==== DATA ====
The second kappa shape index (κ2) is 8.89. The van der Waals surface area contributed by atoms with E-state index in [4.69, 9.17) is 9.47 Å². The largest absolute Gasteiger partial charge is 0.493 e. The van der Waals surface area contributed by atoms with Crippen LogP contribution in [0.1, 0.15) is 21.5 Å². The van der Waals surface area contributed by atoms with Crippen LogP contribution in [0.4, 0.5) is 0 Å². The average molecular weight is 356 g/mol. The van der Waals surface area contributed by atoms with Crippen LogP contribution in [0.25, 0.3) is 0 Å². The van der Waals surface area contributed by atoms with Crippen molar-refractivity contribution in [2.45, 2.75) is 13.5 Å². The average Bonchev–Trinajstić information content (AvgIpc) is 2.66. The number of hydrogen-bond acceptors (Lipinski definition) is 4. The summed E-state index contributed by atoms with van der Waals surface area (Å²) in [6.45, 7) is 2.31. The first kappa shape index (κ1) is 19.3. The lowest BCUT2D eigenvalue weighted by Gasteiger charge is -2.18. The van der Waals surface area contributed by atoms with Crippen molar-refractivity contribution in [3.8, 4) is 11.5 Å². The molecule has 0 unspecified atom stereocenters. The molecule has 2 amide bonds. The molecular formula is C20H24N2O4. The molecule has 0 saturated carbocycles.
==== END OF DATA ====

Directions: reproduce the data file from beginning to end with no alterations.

The second kappa shape index (κ2) is 8.89. The van der Waals surface area contributed by atoms with E-state index in [4.69, 9.17) is 9.47 Å². The largest absolute Gasteiger partial charge is 0.493 e. The van der Waals surface area contributed by atoms with Crippen LogP contribution in [0.1, 0.15) is 21.5 Å². The van der Waals surface area contributed by atoms with Crippen LogP contribution in [0.4, 0.5) is 0 Å². The average molecular weight is 356 g/mol. The van der Waals surface area contributed by atoms with Crippen LogP contribution in [0.25, 0.3) is 0 Å². The van der Waals surface area contributed by atoms with Crippen molar-refractivity contribution in [2.45, 2.75) is 13.5 Å². The average Bonchev–Trinajstić information content (AvgIpc) is 2.66. The number of hydrogen-bond acceptors (Lipinski definition) is 4. The summed E-state index contributed by atoms with van der Waals surface area (Å²) in [6.45, 7) is 2.31. The first kappa shape index (κ1) is 19.3. The lowest BCUT2D eigenvalue weighted by Gasteiger charge is -2.18. The van der Waals surface area contributed by atoms with Crippen molar-refractivity contribution in [3.8, 4) is 11.5 Å². The molecule has 0 unspecified atom stereocenters. The molecule has 2 amide bonds. The molecular formula is C20H24N2O4. The molecule has 0 saturated carbocycles.